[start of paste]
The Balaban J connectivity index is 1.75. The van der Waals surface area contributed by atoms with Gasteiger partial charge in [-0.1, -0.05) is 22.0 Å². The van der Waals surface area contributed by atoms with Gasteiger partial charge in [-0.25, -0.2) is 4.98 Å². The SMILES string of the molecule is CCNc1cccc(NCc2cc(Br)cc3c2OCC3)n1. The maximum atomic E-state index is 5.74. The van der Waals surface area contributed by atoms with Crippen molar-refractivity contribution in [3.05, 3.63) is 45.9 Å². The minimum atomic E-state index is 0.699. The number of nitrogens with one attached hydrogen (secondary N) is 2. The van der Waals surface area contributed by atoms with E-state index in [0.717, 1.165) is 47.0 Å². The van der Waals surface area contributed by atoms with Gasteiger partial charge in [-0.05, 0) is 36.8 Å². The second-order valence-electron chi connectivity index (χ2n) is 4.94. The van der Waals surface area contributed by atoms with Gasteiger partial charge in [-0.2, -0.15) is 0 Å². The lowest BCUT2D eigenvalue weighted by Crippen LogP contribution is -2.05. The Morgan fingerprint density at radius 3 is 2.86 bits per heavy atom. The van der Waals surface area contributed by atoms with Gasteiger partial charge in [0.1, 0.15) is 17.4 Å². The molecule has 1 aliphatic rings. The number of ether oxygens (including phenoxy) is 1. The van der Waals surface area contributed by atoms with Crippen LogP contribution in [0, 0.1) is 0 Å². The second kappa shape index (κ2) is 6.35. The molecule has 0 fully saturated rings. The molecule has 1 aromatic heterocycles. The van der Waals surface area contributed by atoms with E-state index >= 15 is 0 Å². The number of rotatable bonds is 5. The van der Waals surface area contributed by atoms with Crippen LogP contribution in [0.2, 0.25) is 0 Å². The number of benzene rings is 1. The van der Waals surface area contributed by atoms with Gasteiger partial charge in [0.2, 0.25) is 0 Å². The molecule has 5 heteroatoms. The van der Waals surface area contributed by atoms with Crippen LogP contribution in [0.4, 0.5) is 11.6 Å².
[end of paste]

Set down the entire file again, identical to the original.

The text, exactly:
The Balaban J connectivity index is 1.75. The van der Waals surface area contributed by atoms with Gasteiger partial charge in [-0.1, -0.05) is 22.0 Å². The van der Waals surface area contributed by atoms with Gasteiger partial charge in [-0.25, -0.2) is 4.98 Å². The SMILES string of the molecule is CCNc1cccc(NCc2cc(Br)cc3c2OCC3)n1. The maximum atomic E-state index is 5.74. The van der Waals surface area contributed by atoms with Crippen molar-refractivity contribution in [3.05, 3.63) is 45.9 Å². The minimum atomic E-state index is 0.699. The number of nitrogens with one attached hydrogen (secondary N) is 2. The van der Waals surface area contributed by atoms with E-state index in [0.717, 1.165) is 47.0 Å². The van der Waals surface area contributed by atoms with Gasteiger partial charge in [-0.05, 0) is 36.8 Å². The second-order valence-electron chi connectivity index (χ2n) is 4.94. The van der Waals surface area contributed by atoms with Gasteiger partial charge in [-0.2, -0.15) is 0 Å². The lowest BCUT2D eigenvalue weighted by Crippen LogP contribution is -2.05. The Morgan fingerprint density at radius 3 is 2.86 bits per heavy atom. The van der Waals surface area contributed by atoms with Gasteiger partial charge in [0.1, 0.15) is 17.4 Å². The molecule has 1 aliphatic rings. The number of ether oxygens (including phenoxy) is 1. The van der Waals surface area contributed by atoms with Crippen LogP contribution in [0, 0.1) is 0 Å². The second kappa shape index (κ2) is 6.35. The molecule has 0 fully saturated rings. The molecule has 1 aromatic heterocycles. The van der Waals surface area contributed by atoms with E-state index >= 15 is 0 Å². The number of rotatable bonds is 5. The van der Waals surface area contributed by atoms with Crippen LogP contribution in [0.2, 0.25) is 0 Å². The number of benzene rings is 1. The van der Waals surface area contributed by atoms with Gasteiger partial charge in [0.2, 0.25) is 0 Å². The molecule has 5 heteroatoms. The van der Waals surface area contributed by atoms with Crippen LogP contribution in [0.4, 0.5) is 11.6 Å².